Serpent’s Tail, £14.99, pp304
The story opens with a nine-year-old boy, Levi, getting lost on a boat on Caddo Lake in Texas, a “gnarled inland sea, wholly untamed…both majestic and macabre”. But Levi is no ordinary nine-year-old – his family are part of the Aryan Brotherhood of Texas and black Texas Ranger Darren Matthews, who has been working to indict key members of the white supremacist group, is sent to find him.
Darren is conflicted. Of the tens of thousands of missing children, why is he looking for a boy who is already showing racist tendencies, but as he digs deeper into the murky past and present of the rural Texas community, he discovers tendrils of malevolence and prejudice stretching back decades. “There was something shrouded about the place, like the grayish moss hanging on the cypress trees in Caddo Lake,” he realises.
Set after the election of Trump, suffused with the Texas blues music that Darren loves, this fine thriller depicts an America teetering on the edge of chaos where racial violence is breaking out everywhere, “like a ghostly relative in a daguerreotype who had always been there but was now impossible to ignore.”
Raven, £12.99, pp448
Hester Why is fleeing a mysterious, dark past in 19th-century London to work under an assumed name as a lady’s maid at remote Morvoren Mansion on the Cornish coast. Her charge, Miss Pinecroft, is partially paralysed and barely speaks, spending her days and nights staring in a creepy fashion at the array of china that fills her room. The staff talk of fairies, but Hester is enjoyably resolute in her dismissal of their superstitions: “I have lived to the age of two-and-thirty without meeting the requirements of a human bride… I have no reason to fear a supernatural suitor” – until she learns more about her employer’s past. How 40 years earlier, Miss Pinecroft’s father, a doctor alone and heartbroken by what consumption has done to his family, decides to experiment on a group of consumptive prisoners, keeping them in the cliffs under the Cornish house. Deliciously spooky.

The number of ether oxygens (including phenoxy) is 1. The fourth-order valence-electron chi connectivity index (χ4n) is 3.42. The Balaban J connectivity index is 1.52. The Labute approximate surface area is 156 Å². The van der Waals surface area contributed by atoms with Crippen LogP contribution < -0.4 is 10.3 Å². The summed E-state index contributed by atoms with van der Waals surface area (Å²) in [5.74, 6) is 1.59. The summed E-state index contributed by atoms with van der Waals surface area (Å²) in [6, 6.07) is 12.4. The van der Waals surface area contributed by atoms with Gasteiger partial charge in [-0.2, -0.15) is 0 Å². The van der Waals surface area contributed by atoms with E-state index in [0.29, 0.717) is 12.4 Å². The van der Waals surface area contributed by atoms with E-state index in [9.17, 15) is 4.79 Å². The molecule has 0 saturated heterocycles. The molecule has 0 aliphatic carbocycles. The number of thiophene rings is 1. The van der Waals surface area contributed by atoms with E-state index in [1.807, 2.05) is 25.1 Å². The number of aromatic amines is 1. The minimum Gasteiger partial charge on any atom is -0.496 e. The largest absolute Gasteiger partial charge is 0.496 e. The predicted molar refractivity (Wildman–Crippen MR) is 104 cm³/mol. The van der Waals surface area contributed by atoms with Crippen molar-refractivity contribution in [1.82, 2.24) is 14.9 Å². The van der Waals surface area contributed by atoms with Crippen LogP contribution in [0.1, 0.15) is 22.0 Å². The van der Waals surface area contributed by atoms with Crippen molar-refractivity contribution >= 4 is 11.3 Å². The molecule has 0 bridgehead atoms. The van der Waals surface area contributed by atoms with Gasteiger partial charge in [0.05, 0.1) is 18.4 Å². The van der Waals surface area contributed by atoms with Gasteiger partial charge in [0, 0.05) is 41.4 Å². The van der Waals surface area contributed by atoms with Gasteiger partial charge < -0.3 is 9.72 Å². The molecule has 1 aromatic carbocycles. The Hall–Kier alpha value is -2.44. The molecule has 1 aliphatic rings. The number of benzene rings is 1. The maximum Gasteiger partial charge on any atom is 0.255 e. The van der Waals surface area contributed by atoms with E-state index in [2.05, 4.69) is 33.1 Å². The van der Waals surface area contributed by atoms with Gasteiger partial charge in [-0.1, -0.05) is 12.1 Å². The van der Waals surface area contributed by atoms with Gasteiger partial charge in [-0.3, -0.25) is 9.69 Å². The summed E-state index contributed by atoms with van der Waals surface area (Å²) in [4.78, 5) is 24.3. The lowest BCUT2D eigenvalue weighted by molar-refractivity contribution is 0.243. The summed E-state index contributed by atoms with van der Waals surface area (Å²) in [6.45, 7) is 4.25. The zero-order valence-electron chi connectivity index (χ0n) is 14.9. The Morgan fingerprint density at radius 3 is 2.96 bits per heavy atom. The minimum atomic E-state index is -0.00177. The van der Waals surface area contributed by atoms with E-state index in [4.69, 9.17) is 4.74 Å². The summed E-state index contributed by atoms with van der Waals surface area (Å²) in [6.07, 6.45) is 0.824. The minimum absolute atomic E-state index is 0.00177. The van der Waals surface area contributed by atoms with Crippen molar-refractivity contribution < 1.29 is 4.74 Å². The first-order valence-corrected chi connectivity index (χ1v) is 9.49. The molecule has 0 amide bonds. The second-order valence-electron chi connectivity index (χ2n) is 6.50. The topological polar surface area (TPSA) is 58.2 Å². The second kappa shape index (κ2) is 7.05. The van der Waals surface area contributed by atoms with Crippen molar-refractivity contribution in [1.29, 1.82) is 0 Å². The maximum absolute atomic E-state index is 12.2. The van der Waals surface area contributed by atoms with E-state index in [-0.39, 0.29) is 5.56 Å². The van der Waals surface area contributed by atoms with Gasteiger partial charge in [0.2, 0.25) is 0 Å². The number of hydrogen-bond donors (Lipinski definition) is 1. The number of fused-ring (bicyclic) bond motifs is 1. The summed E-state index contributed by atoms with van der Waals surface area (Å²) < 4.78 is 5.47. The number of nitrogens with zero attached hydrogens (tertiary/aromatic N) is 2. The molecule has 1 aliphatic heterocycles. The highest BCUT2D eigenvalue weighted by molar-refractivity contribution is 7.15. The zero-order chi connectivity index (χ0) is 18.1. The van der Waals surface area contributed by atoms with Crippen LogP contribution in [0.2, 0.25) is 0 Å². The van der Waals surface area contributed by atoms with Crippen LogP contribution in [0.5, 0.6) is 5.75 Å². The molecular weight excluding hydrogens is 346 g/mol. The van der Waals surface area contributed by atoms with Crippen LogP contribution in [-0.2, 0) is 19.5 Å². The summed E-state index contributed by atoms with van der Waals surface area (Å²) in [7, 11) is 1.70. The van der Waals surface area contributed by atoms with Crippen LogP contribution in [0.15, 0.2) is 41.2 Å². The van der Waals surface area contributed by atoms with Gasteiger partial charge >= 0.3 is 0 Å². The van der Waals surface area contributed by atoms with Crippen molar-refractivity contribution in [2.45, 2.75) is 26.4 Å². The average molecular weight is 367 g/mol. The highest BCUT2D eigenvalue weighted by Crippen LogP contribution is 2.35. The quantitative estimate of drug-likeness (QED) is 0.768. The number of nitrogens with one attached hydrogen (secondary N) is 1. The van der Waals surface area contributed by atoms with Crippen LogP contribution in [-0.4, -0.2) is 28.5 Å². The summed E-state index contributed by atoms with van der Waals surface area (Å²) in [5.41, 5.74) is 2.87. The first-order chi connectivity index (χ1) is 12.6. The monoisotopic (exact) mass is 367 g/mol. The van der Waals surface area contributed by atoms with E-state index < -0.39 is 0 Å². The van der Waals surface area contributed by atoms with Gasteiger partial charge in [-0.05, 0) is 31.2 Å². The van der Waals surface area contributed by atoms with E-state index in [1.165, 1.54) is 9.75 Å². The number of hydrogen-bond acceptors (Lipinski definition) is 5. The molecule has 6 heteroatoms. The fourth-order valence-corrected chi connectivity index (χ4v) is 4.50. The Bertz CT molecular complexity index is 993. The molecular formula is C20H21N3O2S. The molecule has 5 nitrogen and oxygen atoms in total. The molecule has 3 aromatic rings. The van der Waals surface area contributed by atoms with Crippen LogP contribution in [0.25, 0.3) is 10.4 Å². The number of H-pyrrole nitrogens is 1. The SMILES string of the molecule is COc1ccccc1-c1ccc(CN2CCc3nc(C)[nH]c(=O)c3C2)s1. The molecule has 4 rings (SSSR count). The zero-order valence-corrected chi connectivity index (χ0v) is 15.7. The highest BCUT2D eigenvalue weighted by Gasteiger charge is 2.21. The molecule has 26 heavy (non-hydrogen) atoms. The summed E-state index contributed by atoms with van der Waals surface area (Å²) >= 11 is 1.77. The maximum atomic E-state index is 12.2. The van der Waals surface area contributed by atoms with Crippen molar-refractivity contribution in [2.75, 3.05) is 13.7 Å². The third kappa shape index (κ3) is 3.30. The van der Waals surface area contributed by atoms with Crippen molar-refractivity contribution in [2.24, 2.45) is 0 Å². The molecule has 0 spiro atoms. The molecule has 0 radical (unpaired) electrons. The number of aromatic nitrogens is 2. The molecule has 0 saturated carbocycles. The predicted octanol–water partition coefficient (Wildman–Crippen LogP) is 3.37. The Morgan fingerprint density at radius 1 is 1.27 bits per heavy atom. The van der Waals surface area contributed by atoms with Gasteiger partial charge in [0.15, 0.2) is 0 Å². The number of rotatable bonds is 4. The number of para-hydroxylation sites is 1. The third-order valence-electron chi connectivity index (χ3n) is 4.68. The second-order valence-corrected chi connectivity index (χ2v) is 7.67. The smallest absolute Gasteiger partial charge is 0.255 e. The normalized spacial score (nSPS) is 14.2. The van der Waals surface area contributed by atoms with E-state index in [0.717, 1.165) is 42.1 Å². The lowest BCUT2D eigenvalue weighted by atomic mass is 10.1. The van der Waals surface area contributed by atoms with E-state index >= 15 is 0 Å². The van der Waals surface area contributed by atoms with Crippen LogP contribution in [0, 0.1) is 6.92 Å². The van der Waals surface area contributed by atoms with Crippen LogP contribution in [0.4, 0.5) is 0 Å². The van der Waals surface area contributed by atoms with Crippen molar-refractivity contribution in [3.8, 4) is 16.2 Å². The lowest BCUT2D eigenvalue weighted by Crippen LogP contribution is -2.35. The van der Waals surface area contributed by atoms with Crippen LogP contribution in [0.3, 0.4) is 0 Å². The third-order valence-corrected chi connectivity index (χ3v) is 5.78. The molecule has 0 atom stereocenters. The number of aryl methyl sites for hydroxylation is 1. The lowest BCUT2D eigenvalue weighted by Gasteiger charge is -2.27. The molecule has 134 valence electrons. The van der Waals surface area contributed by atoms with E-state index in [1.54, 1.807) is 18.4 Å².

Harper Collins, £20, pp400
What would happen if someone could control the elevators in New York City to nefarious means? That’s the question Linwood Barclay explores in Elevator Pitch, sending innocents plummeting to their doom as an array of characters – detective Jerry Bourque, traumatised by a previous case, hardbitten journalist Barbara Matheson, and mayor Richard Headley (he doesn’t like to be known as Dick) – try to save the day. Could it be the work of the Flyovers, an “alt-right group that says the real Americans are the ones the elites fly over when they go from coast to coast”? In snappy chapters and pacy prose, Barclay has a lot of fun letting his scenario play out. “What would you have me do?… Tell New Yorkers to stop using the elevators until further notice? You have any idea what kind of chaos that would create in a vertical city like this?” demands the mayor. Reader: you will be glad to know that he does indeed give this order.
Mantle, £16.99, pp304
The late Andrea Camilleri shows nobody does it better than his Sicilian detective, Montalbano, here in his 24th outing. Outraged to be sent by his partner, Livia, to acquire a tailored suit for a wedding, he finds himself unexpectedly charmed by the beautiful tailor Elena and horrified when, soon after, she is murdered. He throws himself into the investigation, but he and his team are exhausted: they’re also coping with the arrival of nightly boatloads of hundreds of refugees on Sicily and Camilleri shows the wretched misery of this situation with his usual clarity and humanity. Stephen Sartarelli’s translation is as flawless as ever: we must savour what is left to come from Camilleri.
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